Let’s set aside the charge that a state legislator could spend her time more wisely than promoting a law to drop the state rock (from statedom, not the top of her opponent).
Let’s also set aside the fact that it would surprise absolutely no one if we were to learn that state Sen. Gloria Romero (D-Los Angeles), who has proposed dropping serpentine as the state rock of California because it contains asbestos fibers, is getting campaign contributions from asbestos activists or plaintiffs’ attorneys, which she’s denied.
Let’s just focus on how silly it is that the idea is getting support. Not silly to the Californian woman who proposed the idea a couple years ago, after her husband died of asbestos-caused lung cancer. But it is patently silly that the understandable emotions of a few get magnified into such extremes as this.
And this is only one example. Society does this all the time, building the worries of a minority into the fear-driven policies of the many. Sometimes this occurs at our peril, so it’s worth deconstructing the serpentine dustup for the lessons it can teach.
Asbestos has a deservedly dark reputation. Inhaled, its long fibers, which don’t break down in the chemical soup of our body, cause mesothelioma, lung cancer and other lung disorders — which we learned after it was used as a fire retardant in ship construction and shipbuilders started getting those specific lung diseases at several times the rate of the average population. Not only that: The fat cats selling the stuff knew asbestos was dangerous long ago, and said nothing, as they filled their wallets. That dirty laundry only came out when shipbuilders and their survivors started to sue.
So — and rightly so — asbestos has been stigmatized, as sociologists and psychologists would say. The word “asbestos” evokes all sorts of negative feelings. It’s like “chemicals” or “nuclear waste.” Those words automatically trigger strong feelings. Negative feelings. Danger is built into the meaning of the words themselves.
And when it comes to words whose meaning is associated with danger, the memory of that meaning actually resides in the part of the brain called the amygdala, the clump of specialized cells down near the brain stem where fear begins, instinctively, subconsciously, before the reasoning, rational part of the brain even has a chance to chime in. To keep us alive, the amygdala is set on a hair-trigger and sets off a fear response the instant a potentially threatening stimulus comes in.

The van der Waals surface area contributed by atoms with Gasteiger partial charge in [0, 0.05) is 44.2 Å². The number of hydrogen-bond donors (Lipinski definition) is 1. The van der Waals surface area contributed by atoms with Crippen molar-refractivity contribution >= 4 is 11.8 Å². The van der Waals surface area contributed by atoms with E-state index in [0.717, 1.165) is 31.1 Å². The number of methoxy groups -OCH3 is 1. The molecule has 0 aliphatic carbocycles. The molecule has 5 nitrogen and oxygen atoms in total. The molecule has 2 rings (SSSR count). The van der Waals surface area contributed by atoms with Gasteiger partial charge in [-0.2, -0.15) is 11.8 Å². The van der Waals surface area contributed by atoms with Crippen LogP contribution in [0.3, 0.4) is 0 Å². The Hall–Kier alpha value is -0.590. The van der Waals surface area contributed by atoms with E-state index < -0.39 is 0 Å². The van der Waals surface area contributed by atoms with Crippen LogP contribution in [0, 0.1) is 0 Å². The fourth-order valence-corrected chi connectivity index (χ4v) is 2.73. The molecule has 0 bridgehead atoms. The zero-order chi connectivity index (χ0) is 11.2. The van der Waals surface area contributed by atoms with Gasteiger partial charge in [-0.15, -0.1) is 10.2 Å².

So when you say, “Asbestos probably saved tens of thousands of lives by preventing fires on ships,” or “Nuclear waste does far less health damage than the air pollution from burning fossil fuels,” the animal instinct to stay alive kicks in when you hear “asbestos” and “nuclear waste,” and before the other words are even spoken, your amygdala is basically telling you to beware. Not the most rational way to think things through, but remember, this system of risk perception evolved to keep us alive, not to help us get straight A’s in class.
Then another problem arises, something the academics call social amplification. The fear first/think second response builds on itself, as you tell a friend, “Hey, did you hear our state rock has asbestos?!” and the friend tells some more friends, and then the news media scream and yell, and victims show up and demand justice, and the lies of the industry come out and trust is destroyed. All sorts of secondary and tertiary inputs, which have nothing to do with the scientific facts of the risk of asbestos, amplify the fear.
Afraid, we demand that something be done. So laws are passed and investigations are conducted and money is devoted to “the problem,” even though sometimes the problem is that we’re scared, not that we’re actually at risk. The pretty green serpentine rock on the ground in California (more in Central and Northern California than most other states because of local tectonics, thus its official status) isn’t going to hurt anybody, unless they pick it up and grind it into powder and inhale the dust, which is true of a lot of rocks. (Not like the California state flower, the poppy, or the California state mammal, the grizzly bear! Or the New Hampshire and North Carolina state rock, granite, which contains radioactive uranium. Or the state rock of Kentucky, West Virginia and Utah — coal!)
Fear is a wonderful thing. It keeps us alive. But it also can lead us to do silly things and spend money and time and other precious resources in silly and inefficient ways, protecting ourselves from what we fear more than from what actually threatens us.
Which in the end leaves us at greater risk. So the serpentine fuss is a teachable moment. Maybe Romero’s constituents could ask her to propose a law to outlaw dumb laws that make us feel safe but do nothing to actually protect us.
David Ropeik is an instructor at Harvard University and the author of “How Risky Is It, Really? Why Our Fears Don’t Always Match the Facts.”